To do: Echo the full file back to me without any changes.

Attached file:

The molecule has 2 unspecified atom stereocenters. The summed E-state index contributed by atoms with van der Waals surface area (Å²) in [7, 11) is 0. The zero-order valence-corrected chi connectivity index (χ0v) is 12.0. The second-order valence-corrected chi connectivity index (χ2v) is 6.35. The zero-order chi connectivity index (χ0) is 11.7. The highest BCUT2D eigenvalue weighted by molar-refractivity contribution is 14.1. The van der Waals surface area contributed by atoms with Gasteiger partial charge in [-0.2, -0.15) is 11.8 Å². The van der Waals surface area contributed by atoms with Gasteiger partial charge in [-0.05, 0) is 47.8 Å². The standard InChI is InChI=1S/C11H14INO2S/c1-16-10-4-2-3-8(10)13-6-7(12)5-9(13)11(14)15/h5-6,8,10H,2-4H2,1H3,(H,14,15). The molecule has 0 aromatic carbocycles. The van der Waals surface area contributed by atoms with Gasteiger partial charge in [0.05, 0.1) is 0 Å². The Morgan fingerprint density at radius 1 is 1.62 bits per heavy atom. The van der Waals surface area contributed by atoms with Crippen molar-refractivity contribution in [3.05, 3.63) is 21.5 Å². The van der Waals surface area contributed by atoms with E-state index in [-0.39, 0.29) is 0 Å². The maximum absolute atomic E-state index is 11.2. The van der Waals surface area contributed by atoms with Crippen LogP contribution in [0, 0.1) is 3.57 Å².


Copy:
The molecule has 2 unspecified atom stereocenters. The summed E-state index contributed by atoms with van der Waals surface area (Å²) in [7, 11) is 0. The zero-order valence-corrected chi connectivity index (χ0v) is 12.0. The second-order valence-corrected chi connectivity index (χ2v) is 6.35. The zero-order chi connectivity index (χ0) is 11.7. The highest BCUT2D eigenvalue weighted by molar-refractivity contribution is 14.1. The van der Waals surface area contributed by atoms with Gasteiger partial charge in [-0.2, -0.15) is 11.8 Å². The van der Waals surface area contributed by atoms with Gasteiger partial charge in [-0.05, 0) is 47.8 Å². The standard InChI is InChI=1S/C11H14INO2S/c1-16-10-4-2-3-8(10)13-6-7(12)5-9(13)11(14)15/h5-6,8,10H,2-4H2,1H3,(H,14,15). The molecule has 0 aromatic carbocycles. The van der Waals surface area contributed by atoms with Gasteiger partial charge in [0.05, 0.1) is 0 Å². The Morgan fingerprint density at radius 1 is 1.62 bits per heavy atom. The van der Waals surface area contributed by atoms with Crippen molar-refractivity contribution in [3.05, 3.63) is 21.5 Å². The van der Waals surface area contributed by atoms with E-state index in [-0.39, 0.29) is 0 Å². The maximum absolute atomic E-state index is 11.2. The van der Waals surface area contributed by atoms with Crippen LogP contribution in [0, 0.1) is 3.57 Å².